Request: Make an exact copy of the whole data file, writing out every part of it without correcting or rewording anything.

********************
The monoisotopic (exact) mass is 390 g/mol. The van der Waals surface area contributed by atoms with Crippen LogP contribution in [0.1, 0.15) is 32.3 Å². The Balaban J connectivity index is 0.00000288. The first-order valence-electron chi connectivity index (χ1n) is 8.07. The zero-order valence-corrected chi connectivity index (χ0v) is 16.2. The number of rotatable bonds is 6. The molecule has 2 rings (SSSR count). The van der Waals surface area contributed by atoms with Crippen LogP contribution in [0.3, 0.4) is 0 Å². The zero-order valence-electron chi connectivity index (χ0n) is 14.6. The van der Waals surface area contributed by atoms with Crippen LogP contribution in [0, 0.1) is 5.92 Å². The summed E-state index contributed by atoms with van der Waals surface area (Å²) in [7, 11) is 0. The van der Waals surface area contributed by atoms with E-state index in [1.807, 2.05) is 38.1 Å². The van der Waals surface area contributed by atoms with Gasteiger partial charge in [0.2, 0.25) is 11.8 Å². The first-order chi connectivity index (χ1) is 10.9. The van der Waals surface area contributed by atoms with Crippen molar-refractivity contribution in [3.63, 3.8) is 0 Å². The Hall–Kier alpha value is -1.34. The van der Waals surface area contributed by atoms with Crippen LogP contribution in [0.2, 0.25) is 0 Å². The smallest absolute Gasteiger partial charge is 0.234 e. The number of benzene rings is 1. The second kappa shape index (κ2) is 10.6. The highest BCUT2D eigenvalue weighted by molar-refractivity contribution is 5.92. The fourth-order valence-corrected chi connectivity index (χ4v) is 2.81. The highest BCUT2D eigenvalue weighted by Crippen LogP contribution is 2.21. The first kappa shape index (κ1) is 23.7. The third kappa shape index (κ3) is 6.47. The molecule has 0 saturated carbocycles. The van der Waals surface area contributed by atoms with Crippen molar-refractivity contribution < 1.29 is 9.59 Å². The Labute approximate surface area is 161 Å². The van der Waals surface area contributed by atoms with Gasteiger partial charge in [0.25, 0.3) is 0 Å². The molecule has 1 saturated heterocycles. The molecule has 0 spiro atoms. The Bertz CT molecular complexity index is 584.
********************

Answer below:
The monoisotopic (exact) mass is 390 g/mol. The van der Waals surface area contributed by atoms with Crippen LogP contribution in [0.1, 0.15) is 32.3 Å². The Balaban J connectivity index is 0.00000288. The first-order valence-electron chi connectivity index (χ1n) is 8.07. The zero-order valence-corrected chi connectivity index (χ0v) is 16.2. The number of rotatable bonds is 6. The molecule has 2 rings (SSSR count). The van der Waals surface area contributed by atoms with Crippen LogP contribution in [0.3, 0.4) is 0 Å². The zero-order valence-electron chi connectivity index (χ0n) is 14.6. The van der Waals surface area contributed by atoms with Crippen LogP contribution in [0, 0.1) is 5.92 Å². The summed E-state index contributed by atoms with van der Waals surface area (Å²) in [7, 11) is 0. The van der Waals surface area contributed by atoms with E-state index in [1.807, 2.05) is 38.1 Å². The van der Waals surface area contributed by atoms with Gasteiger partial charge in [0.2, 0.25) is 11.8 Å². The first-order chi connectivity index (χ1) is 10.9. The van der Waals surface area contributed by atoms with Crippen molar-refractivity contribution in [3.63, 3.8) is 0 Å². The Hall–Kier alpha value is -1.34. The van der Waals surface area contributed by atoms with Crippen LogP contribution in [0.2, 0.25) is 0 Å². The smallest absolute Gasteiger partial charge is 0.234 e. The number of benzene rings is 1. The second kappa shape index (κ2) is 10.6. The highest BCUT2D eigenvalue weighted by molar-refractivity contribution is 5.92. The fourth-order valence-corrected chi connectivity index (χ4v) is 2.81. The highest BCUT2D eigenvalue weighted by Crippen LogP contribution is 2.21. The first kappa shape index (κ1) is 23.7. The third kappa shape index (κ3) is 6.47. The molecule has 0 saturated carbocycles. The van der Waals surface area contributed by atoms with Crippen molar-refractivity contribution < 1.29 is 9.59 Å². The Labute approximate surface area is 161 Å². The van der Waals surface area contributed by atoms with Gasteiger partial charge in [0.25, 0.3) is 0 Å². The molecule has 1 saturated heterocycles. The molecule has 0 spiro atoms. The Bertz CT molecular complexity index is 584.